Instructor: Kim Pearson
Asst. Professor of English
Fall Semester, 1997
Office Hours: Tues, Thurs, 2-5pm, and by appointment
104 Bray Hall
This course will allow you to become proficient in writing short features for newspapers and magazines. We begin with a foundation in hard news reporting: the classic inverted pyramid. Then, we examine the kinds of stories below the fold on page one, and throughout the rest of the paper: the news analysis pieces, opeds, profiles,lifestyle stories and investigative stories. These are all common types of feature stories. Every writer who hopes to make a living in print or electronic media needs to know how to create these kinds of stories.
In particular, this semester, the entire class will work on one large story: Is the recent reported drop in crime real, or a numbers game? For reasons that will soon become clear, we will focus upon New York City. This investigative story will form the basis of a special issue of UNBOUND, the online news magazine created by journalism students at this college. This will require the accomplishment of many tasks simultaneously:completing the background readings, forming and participating in reporting teams, and participation in the editorial process. Thus, each of you will be required to lead class and e-mail discussions of the the readings, turn in bi-weekly reporting journals, and write four 1000-word stories, at least two of which must be ofsufficient quality and newsworthiness as to justify inclusionin the special issue. The stories that are selected for UNBOUNDmust be in HTML format, and you must supply documentation for fact-checking purposes. They MUST be submitted in both paperand electronic form, or the assignment will be considered incomplete.
Public Affairs Reporting
Handbook of Feature Writing
Reporting for the Media or AP Stylebook
Bouza, Anthony. The Police Mystique
Fallaci, Orianna. Interview With History
Mitford, Jessica. Poison Penmanship
Vera Institute for Criminal Justice; New York City Crime Atlas
Vera Institute for Criminal Justice: Crime Vicitmization Studies
Grades will be based on combination of grades on first drafts of stories, final portfolios, participation in writing and reporting teams, homework assignments and class participation.
An e-mail address to me by 9/8: 5 percent
One panel presentation of readings, posting of e-mail discussion questions to the class list: 10 percent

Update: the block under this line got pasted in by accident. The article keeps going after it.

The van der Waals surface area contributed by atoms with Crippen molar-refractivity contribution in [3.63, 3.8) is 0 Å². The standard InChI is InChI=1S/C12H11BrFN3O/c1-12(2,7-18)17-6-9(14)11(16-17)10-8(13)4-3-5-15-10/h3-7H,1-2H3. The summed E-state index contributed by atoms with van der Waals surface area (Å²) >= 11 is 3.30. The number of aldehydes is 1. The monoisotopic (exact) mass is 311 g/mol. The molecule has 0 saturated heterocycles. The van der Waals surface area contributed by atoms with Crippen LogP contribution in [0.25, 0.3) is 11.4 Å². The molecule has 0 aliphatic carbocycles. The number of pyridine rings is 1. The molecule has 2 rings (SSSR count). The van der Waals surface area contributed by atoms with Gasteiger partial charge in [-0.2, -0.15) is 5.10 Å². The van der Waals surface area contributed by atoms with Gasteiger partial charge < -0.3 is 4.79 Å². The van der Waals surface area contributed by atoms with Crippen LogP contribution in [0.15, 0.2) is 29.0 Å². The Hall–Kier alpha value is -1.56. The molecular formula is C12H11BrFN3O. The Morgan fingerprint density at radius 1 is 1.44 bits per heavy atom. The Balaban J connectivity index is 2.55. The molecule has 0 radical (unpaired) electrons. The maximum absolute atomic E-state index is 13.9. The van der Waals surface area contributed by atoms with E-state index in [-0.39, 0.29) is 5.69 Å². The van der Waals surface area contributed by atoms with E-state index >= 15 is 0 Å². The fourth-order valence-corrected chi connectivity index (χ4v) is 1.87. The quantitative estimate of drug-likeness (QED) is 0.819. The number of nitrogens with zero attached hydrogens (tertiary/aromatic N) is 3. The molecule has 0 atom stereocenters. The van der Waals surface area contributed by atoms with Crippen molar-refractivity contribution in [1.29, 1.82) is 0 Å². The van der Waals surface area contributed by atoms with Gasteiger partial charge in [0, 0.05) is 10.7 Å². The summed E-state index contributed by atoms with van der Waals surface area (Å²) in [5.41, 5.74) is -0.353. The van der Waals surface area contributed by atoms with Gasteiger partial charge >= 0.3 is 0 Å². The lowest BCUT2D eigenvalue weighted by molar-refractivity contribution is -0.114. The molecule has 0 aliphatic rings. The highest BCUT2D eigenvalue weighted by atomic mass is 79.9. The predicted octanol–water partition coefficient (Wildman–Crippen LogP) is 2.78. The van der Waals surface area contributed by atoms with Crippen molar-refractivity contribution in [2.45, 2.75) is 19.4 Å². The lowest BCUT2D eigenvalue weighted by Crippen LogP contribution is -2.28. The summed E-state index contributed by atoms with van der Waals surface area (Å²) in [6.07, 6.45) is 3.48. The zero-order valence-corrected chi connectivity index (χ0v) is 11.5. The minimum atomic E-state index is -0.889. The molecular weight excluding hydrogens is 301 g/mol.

Thoughtful responses to any 5 e-mail questions during the course of the semester, posted to the class list -- 10 percent
Bi-weekly reporting journals from each reporting team, distributed to me and each team leader -- 15 percent (group grade
Four 1,000-word stories, as specified above -- 50 points
Fullfillmeent of editorial responsibilities as assigned -- 10 percent
4 What feature writing is and why it matters. Introductions. Types of feature stories. Look at .Pulitzer Prizes site.
Discuss crime reporting story. Form reporting teams.
11 Cultivating sources
16 Research Journalists' Toolbox
18 Interviewing: Read Fallaci -- Introduction, Interview with Kissinger
23 Fairness, context and data interpretation. One controversial example: America: Who Stole The Dream, along with commentary Series Triggers Sharp Opinions
, and threaded discussion from Inquirer Readers
25 Focus on the Criminal Justice system: Overview
Improving Criminal Justice
ACLU CJ Site list,
30 Approaches to Crime reduction -- Policy arguments -- From Left and Right The War on Drugs The War on Drugs is Lost, NRA newsletter, Noam Chomsky on Crime Policy,Th e Clinton Administration Plan
2 The Courts
The Craft of Justice
7 The Police. Read;The Police Mystique
9 Police, Crime and the Media
14 Status of Story proposals. Review Production schedules
16 Reporting on both sides of a controversy. Choose one of thefollowing pairs of interviews from the Fallaci book:
21 Youth Crime Heritage Foundation Report
23 Leads, verbs, and evocative detail. Read Rosa Lee's Story, Are The World's Fisheries Doomed?
28 Exposition Read Seeking a Good Death
30 Story status
5 Commentary. Read Pulitzer Prizes for Commentary(1997), Prize-Winning Commentary for 1996
7 Criticism. Prize-Winning articles in Criticism, 1995
12 Editorial Writing An Editorial Investigation
14 Story Status. Media Race and Power,News Reporting and Race.
Deadlines and readings tba
4 Film and discussion